Illinois, U.S.-based Microlink Devices has announced a new efficiency record of 37.75% for cells based on its three junction epitaxial lift off (ELO) technology.
The cell was tested under industry standard irradiation conditions (AM1.5g) using a solar simulator, and the efficiency record has been confirmed by the U.S. National Renewable Energy Laboratory (NREL). Microlink also states that the cell achieved a power density of more than 3,000 W/kg, a world record for any cell technology.
Microlink’s ELO production process involves the peeling off of thin active cell layers from a gallium arsenide substrate, and is combined with multi junction technology, integrating three or more semiconductor layers, developed by NREL, to achieve the very high efficiencies demonstrated.
Microlink has signed an exclusive deal with NREL for the commercialization of the technology. While the company points out that the substrates made from costly gallium arsenide can be reused to keep costs down, it is unlikely the cells will be cheap enough for application outside of UAVs, satellite and other areas requiring very lightweight solar cells.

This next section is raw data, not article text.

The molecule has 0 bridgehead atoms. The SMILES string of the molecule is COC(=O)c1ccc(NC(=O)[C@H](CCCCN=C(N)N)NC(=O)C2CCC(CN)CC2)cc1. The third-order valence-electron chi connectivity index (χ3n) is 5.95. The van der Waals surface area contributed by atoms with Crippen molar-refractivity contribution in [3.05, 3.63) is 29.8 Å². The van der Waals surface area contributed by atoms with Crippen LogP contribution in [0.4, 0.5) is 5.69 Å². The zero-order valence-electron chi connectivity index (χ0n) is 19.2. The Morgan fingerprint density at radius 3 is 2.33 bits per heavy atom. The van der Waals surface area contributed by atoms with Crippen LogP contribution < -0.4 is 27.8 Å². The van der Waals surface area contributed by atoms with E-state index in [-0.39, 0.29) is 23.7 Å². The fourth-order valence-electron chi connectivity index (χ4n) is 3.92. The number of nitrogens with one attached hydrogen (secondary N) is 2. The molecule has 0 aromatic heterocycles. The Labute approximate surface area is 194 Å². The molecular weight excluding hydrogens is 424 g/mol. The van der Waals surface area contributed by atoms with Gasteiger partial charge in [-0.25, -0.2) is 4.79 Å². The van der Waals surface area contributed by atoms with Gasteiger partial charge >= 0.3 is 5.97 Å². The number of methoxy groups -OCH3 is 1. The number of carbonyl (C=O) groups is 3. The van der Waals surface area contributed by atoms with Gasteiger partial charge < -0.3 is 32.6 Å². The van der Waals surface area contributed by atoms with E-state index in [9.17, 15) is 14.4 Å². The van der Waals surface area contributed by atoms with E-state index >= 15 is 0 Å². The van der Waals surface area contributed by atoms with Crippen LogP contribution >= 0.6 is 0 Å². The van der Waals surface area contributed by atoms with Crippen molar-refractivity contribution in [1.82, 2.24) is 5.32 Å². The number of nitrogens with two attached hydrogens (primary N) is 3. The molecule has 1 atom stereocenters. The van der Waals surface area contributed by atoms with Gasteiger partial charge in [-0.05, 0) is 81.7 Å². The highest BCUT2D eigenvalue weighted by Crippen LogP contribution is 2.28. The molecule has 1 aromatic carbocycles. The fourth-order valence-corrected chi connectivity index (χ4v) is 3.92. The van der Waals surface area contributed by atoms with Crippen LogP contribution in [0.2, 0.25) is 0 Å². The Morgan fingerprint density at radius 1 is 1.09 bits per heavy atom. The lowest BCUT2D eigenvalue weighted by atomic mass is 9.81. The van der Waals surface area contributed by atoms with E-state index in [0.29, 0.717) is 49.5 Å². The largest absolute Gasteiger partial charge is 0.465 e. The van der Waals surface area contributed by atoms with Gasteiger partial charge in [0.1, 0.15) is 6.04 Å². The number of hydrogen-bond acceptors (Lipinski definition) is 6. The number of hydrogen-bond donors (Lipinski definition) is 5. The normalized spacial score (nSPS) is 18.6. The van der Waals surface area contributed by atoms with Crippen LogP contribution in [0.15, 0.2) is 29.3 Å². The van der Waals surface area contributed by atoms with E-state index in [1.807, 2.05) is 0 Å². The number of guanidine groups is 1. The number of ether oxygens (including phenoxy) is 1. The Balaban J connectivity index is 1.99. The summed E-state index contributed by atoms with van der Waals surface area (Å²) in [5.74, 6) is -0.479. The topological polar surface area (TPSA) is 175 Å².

“We are continuing to push the limits of what can be achieved with the ELO technology,” says Noren Pan, founder and president of Microlink Devices. “”Our triple-junction IMM ELO solar cells combine the highest efficiency with the lowest mass density of any solar cell technology available today.”
The company has also provided its technology to Airbus Defence and Space, and it is used to power the Zephyr HALE, a solar powered unmanned air vehicle which has set several records for uninterrupted flight without refueling.
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“Microlink has signed an exclusive deal with NREL for the commercialization of the technology. While the company points out that the substrates made from costly gallium arsenide can be reused to keep costs down, it is unlikely the cells will be cheap enough for application outside of UAVs, satellite and other areas requiring very lightweight solar cells.”
Whoa, whoa, whoa…., at least give a price point for the technology before declaring the technology costs too much for the “average Joe”. In the early 1970’s there were people buying ARCO 50 watt solar PV panels for around $25/watt. In 2005 solar PV panels were running around $5.50/watt, now solar PV panels are running right around $0.80/watt with tariffs, so, would this technology be $3/watt? $5/watt? Robotics in manufacturing has made tremendous strides in product output, reliability and technology capacity.
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